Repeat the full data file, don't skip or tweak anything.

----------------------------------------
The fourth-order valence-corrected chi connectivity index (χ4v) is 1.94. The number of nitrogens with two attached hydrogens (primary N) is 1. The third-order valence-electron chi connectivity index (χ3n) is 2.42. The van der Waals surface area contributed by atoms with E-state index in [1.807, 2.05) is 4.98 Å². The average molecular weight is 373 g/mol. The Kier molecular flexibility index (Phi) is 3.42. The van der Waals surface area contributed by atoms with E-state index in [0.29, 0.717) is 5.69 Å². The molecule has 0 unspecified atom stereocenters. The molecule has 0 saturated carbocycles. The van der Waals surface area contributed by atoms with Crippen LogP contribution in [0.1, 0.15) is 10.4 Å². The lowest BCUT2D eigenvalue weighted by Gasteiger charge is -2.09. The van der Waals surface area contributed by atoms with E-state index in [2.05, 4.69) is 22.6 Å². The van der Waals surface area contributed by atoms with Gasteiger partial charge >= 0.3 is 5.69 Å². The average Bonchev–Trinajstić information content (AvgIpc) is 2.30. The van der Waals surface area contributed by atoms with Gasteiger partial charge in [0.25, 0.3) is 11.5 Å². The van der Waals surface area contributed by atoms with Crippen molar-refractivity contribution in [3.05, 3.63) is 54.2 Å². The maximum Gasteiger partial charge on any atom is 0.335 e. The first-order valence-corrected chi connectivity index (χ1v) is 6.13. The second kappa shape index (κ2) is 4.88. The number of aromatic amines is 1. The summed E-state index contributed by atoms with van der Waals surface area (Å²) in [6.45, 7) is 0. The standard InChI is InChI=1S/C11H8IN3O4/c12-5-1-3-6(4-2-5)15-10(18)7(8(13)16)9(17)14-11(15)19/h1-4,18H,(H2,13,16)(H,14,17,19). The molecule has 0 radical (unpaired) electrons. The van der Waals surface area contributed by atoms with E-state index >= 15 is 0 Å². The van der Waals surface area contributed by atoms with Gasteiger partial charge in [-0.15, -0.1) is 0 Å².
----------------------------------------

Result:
The fourth-order valence-corrected chi connectivity index (χ4v) is 1.94. The number of nitrogens with two attached hydrogens (primary N) is 1. The third-order valence-electron chi connectivity index (χ3n) is 2.42. The van der Waals surface area contributed by atoms with E-state index in [1.807, 2.05) is 4.98 Å². The average molecular weight is 373 g/mol. The Kier molecular flexibility index (Phi) is 3.42. The van der Waals surface area contributed by atoms with E-state index in [0.29, 0.717) is 5.69 Å². The molecule has 0 unspecified atom stereocenters. The molecule has 0 saturated carbocycles. The van der Waals surface area contributed by atoms with Crippen LogP contribution in [0.1, 0.15) is 10.4 Å². The lowest BCUT2D eigenvalue weighted by Gasteiger charge is -2.09. The van der Waals surface area contributed by atoms with E-state index in [2.05, 4.69) is 22.6 Å². The van der Waals surface area contributed by atoms with Gasteiger partial charge >= 0.3 is 5.69 Å². The average Bonchev–Trinajstić information content (AvgIpc) is 2.30. The van der Waals surface area contributed by atoms with Gasteiger partial charge in [0.25, 0.3) is 11.5 Å². The van der Waals surface area contributed by atoms with Crippen molar-refractivity contribution in [3.05, 3.63) is 54.2 Å². The maximum Gasteiger partial charge on any atom is 0.335 e. The first-order valence-corrected chi connectivity index (χ1v) is 6.13. The second kappa shape index (κ2) is 4.88. The number of aromatic amines is 1. The summed E-state index contributed by atoms with van der Waals surface area (Å²) in [6.45, 7) is 0. The standard InChI is InChI=1S/C11H8IN3O4/c12-5-1-3-6(4-2-5)15-10(18)7(8(13)16)9(17)14-11(15)19/h1-4,18H,(H2,13,16)(H,14,17,19). The molecule has 0 radical (unpaired) electrons. The van der Waals surface area contributed by atoms with E-state index >= 15 is 0 Å². The van der Waals surface area contributed by atoms with Gasteiger partial charge in [-0.15, -0.1) is 0 Å².